Topic

Fast and Light Shoulder Season Footwear Tips


Forum Posting

A Membership is required to post in the forums. Login or become a member to post in the member forums!

Home Forums Campfire Editor’s Roundtable Fast and Light Shoulder Season Footwear Tips

  • This topic is empty.
Viewing 13 posts - 26 through 38 (of 38 total)
  • Author
    Posts
  • #1844886
    David Ure
    Member

    @familyguy

    No the article does not have to be new. But these ideas were espoused by Ryan J and others years ago. Mike C! also discusses these ideas in length in various posts over the years. This is a good article for newbies; not for those that live these conditions consistently. We figured out this stuff a long time ago.

    #1844912
    Kurt Lammers
    BPL Member

    @smackpacker

    Locale: Pacific Northwest

    David: what kind of articles are you looking for from BPL going forward?

    #1844926
    David Ure
    Member

    @familyguy

    Kurt – I would like to see less a definitive approach and instead alternative approaches to these conditions. Shoulder season means snow for me and a gortex shoe works in this environment. As do tall gaiters. In wet conditions I use a gortex sock. A bit too many generalizations in this article for my taste but I appear to be a minority. I do chuckle at the sudden running to Dave's defence, however. I didn't get anything from the article – sorry about that – and am simply voicing my opinion on the article, not on Dave or BPL.

    #1844956
    wander lust
    Spectator

    @sol

    @Dave:

    My I ask if you have to deal with many river / creek crossing where your shoes and socks will be fully emerged in water?

    Neoprene socks make more sense for me in such situation, and the article was based on that.

    As far as I remember the older similar articles had a stronger emphasis on goretex or vbl socks for shoulder seasons.

    #1845278
    Eric Blumensaadt
    BPL Member

    @danepacker

    Locale: Mojave Desert

    I'm with David Ure, the article was pretty general and no new info was imparted.

    I used to live in Erie, Pennsylvania and THAT is "shoulder season" counry, wet and cold for 6 months every year and merely wet most of the other 6 months.
    Accordingly for hiking and hunting I found Gore-Tex lined boots, whether ankle high or calf high, to be the answer. GTX knee high gaiters helped for warmth and Quickly crossing small streams.

    I used 2 mm neoprene seam sealed sox only as a VBL in the winter for my felt packs and hard shell backcountry ski boots but they would work well in scenarios mentioned in other posts too where you KNOW water will get in your boots.

    #1845552
    Anthony Weston
    BPL Member

    @anthonyweston

    Locale: Southern CA

    I have a pair of fleece socks that have saved my feet in the wet and snow on several occasions. They are warmer than wool and dry out fast; probably the least expensive but most valuable gear I own. Never tried NRS socks, didn't like sealskin gloves but maybe they deserve another look.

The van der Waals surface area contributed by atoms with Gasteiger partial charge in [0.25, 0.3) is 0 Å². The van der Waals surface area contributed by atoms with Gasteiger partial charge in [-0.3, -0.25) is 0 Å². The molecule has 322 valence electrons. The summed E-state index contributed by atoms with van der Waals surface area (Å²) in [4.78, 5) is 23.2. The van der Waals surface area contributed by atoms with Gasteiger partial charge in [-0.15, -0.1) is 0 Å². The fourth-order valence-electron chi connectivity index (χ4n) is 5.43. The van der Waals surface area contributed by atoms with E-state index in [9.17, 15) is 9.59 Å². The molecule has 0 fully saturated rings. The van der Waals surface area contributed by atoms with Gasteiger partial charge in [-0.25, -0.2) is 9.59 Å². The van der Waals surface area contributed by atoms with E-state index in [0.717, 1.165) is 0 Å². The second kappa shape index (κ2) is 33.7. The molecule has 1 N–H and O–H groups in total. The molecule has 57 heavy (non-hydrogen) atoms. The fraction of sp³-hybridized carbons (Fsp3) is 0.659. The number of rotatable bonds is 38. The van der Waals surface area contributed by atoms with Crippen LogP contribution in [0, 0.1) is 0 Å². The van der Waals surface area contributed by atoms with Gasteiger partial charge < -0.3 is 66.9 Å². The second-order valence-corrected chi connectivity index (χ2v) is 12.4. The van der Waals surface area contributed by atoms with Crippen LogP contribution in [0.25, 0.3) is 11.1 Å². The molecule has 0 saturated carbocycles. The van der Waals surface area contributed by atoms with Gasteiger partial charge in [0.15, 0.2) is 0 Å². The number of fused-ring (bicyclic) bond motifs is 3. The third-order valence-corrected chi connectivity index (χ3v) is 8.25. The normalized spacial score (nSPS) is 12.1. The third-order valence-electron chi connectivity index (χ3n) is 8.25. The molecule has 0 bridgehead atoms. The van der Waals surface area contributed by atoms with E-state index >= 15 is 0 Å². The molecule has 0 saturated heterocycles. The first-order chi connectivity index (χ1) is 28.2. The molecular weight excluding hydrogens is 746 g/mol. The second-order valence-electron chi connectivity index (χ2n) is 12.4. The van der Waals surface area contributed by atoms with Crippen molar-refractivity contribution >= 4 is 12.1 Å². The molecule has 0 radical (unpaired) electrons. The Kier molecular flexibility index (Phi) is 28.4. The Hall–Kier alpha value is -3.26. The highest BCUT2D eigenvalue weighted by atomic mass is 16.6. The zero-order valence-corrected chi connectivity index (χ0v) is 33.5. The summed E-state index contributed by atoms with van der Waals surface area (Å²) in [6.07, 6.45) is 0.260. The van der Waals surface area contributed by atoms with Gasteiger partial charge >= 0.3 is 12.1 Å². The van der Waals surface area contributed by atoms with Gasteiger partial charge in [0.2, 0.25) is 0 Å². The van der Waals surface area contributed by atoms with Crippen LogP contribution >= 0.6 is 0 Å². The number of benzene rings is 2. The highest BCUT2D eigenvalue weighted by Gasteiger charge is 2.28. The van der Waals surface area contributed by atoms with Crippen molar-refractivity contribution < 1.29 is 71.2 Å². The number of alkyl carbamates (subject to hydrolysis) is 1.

I liked the article. It's our website; We should be submitting articles that we have written.

    #1845570
    Barry P
    BPL Member

    @barryp

    Locale: Eastern Idaho (moved from Midwest)

    "I have a pair of fleece socks that have saved my feet in the wet and snow on several occasions. They are warmer than wool and dry out fast"

    Is there any way we can know the brand and model?

    Thanx,
    -Barry

    #1845580
    Anthony Weston
    BPL Member

    @anthonyweston

    Locale: Southern CA

    I just got mine from llbean but Sierra Trading Post also sells them and I also have a pair of acorn fleece socks I got on Amazon. Nothing fancy but a lot of warmth in wet conditions. I also use them at night in my sleeping bag.

    #1852025
    Jon Leibowitz
    BPL Member

    @jleeb

    Locale: 4Corners

    To those "complaining" (I use that word lightly) about this article being rehashed, I ask – who cares?

    The information is great. BPL is not going to be around long term if it doesn't attract new people. And for new members, articles of all sorts are worthwhile. What is one member's old news is a new member's revelation. Not everyone that reads these articles have been BPL members for years.

    I personally have been a BPL member for less than a year and found this article both relevant and helpful – so thank you for posting it!

    #1944079
    John Brown
    BPL Member

    @johnbrown2005

    Locale: Portland, OR

    Dave,
    You mentioned inserting your own plastic rock plate. What do you use for plastic? Does it go full length of shoe?

    #1944093
    David Chenault
    BPL Member

    @davec

    Locale: Queen City, MT

    The plates I made were full length. I played with a number of different plastics, just about anything will work. One of the softer pairs I made from 2 liter soda bottles; after a bit of use they flatted out and were easier to work with.

    #1944107
    John Brown
    BPL Member

    @johnbrown2005

    Locale: Portland, OR

    That's great. What thickness/stiffness did you decide was optimal?

    #1944124
    David Chenault
    BPL Member

    @davec

    Locale: Queen City, MT

    The ideal is that one can tune the shoe stiffness/support to the terrain and needs of your feet. By this past August I was able to wear the stock X Countrys on rugged, off-trail alpine talus fests and wasn't held back at all. The rock plates helped me get to that point.

Viewing 13 posts - 26 through 38 (of 38 total)
  • You must be logged in to reply to this topic.
Forum Posting

A Membership is required to post in the forums. Login or become a member to post in the member forums!

Loading...